I described your economic program to the Chancellor, emphasizing the point that you were doing your best to meet your commitments and growth targets while working hard to reduce unemployment and keeping inflation under control. I also outlined the strenuous efforts you are making to secure passage of the energy legislation. The Chancellor had no specific criticisms of U.S. policy and acknowledged that we had been doing well on the growth and unemployment front. He did continue to point to the lack of energy legislation as a major problem, a point of view with which I agreed.

5. Collaboration in Exchange Markets

The Chancellor voiced no disagreement or criticism of U.S. action over recent months to help stabilize exchange markets. We agreed in the joint judgment that U.S.-German collaboration to help smooth out excessively rapid movements was working well and we noted the technical work being done to think through possible additional “bridging actions” for the future. The Chancellor accepted without argument my statement that we were not contemplating issuing foreign currency denominated Treasury bonds and my explanation why such a step might in any case turn out to be counterproductive. There was an agreement that the solution to exchange rate instability lay in the fundamentals, which he defines as U.S. action on energy imports and in which I included satisfactory growth rates in Germany and elsewhere.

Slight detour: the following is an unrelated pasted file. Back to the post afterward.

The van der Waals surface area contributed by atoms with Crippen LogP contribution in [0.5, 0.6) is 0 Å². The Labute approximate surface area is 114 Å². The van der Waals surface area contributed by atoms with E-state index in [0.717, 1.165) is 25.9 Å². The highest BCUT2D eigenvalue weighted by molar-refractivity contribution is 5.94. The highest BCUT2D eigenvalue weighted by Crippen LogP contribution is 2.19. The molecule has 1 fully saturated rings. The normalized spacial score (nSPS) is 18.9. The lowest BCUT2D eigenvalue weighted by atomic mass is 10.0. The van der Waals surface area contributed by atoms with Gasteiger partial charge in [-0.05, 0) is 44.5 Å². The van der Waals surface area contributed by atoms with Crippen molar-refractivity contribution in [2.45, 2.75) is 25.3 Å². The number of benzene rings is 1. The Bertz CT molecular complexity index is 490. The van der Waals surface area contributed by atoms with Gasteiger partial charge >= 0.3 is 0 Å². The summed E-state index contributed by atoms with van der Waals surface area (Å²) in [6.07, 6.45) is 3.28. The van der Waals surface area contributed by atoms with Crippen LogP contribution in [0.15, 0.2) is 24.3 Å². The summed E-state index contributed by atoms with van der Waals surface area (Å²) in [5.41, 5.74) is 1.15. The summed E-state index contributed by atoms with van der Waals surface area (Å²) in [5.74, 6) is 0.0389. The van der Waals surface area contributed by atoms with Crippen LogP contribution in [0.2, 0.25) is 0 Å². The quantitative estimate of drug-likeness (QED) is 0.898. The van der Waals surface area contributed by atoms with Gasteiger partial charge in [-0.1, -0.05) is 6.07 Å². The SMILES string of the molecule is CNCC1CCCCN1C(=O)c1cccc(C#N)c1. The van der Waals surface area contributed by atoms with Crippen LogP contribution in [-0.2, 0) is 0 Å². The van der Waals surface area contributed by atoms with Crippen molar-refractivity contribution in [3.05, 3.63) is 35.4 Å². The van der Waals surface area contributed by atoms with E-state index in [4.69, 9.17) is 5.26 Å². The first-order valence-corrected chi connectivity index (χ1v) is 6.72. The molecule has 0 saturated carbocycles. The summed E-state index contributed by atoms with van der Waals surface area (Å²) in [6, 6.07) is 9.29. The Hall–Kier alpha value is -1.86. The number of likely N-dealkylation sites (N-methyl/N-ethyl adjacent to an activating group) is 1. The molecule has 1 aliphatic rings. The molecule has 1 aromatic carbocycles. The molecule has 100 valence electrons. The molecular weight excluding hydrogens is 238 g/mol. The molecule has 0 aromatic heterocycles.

6. Public Debate and Controversy

I told the Chancellor that I thought public criticism and fingerpointing because of the weakness of the dollar was not helpful to anybody. I emphasized that no U.S. official from the President on down had publicly criticized the Germans for a low growth rate. While not directly saying so, I implied that the same had not been true on the German side with regard to U.S. actions on the dollar. This point seemed at least implicitly accepted by the Chancellor and we agreed that public criticism from either side was to be avoided in the future.


If the Germans did really achieve an average of 3.5% real growth with an even higher level at year end, this would improve our position moderately. But this is not a realistic assumption, and it is a high possibility that the Germans will not act to take additional measures until it is too late to have any impact this year.

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There is now, however, increasing evidence that the pressures on the Germans are becoming very great—not so much from us as from other Europeans. We have also had recent evidence of differences of view on this subject within the German Government itself. With an EC meeting of heads of government coming up in April,3 I think there is therefore an increasing possibility that some German action may be forthcoming in spite of the Chancellor’s strong protestations to the contrary. With the leverage of the Summit meeting in the background, we have therefore no reason to give up as long as we avoid public debate on this subject.

Most importantly, I believe that there is an opportunity for a deal, if you decide to move on the energy front. It may be possible to negotiate a European-German statement committing to coordinated actions for more growth. While taking some steps that are advisable for domestic reasons alone, you could therefore get considerable credit for resolution of an international problem. It is well worth trying and our informal contacts indicate that it may be doable.

W. Michael Blumenthal4
  1. Source: Carter Library, Records of the Office of the Staff Secretary, Presidential File, Box 74, 2/24/78. Confidential. Copies were sent to Vance and Brzezinski. A stamped notation reads: “The President has seen,” and Carter initialed “C” at the top of the page.
  2. See Document 103.
  3. The EC Heads of Government met in Copenhagen April 7–8.
  4. Blumenthal signed “Mike” above this typed signature.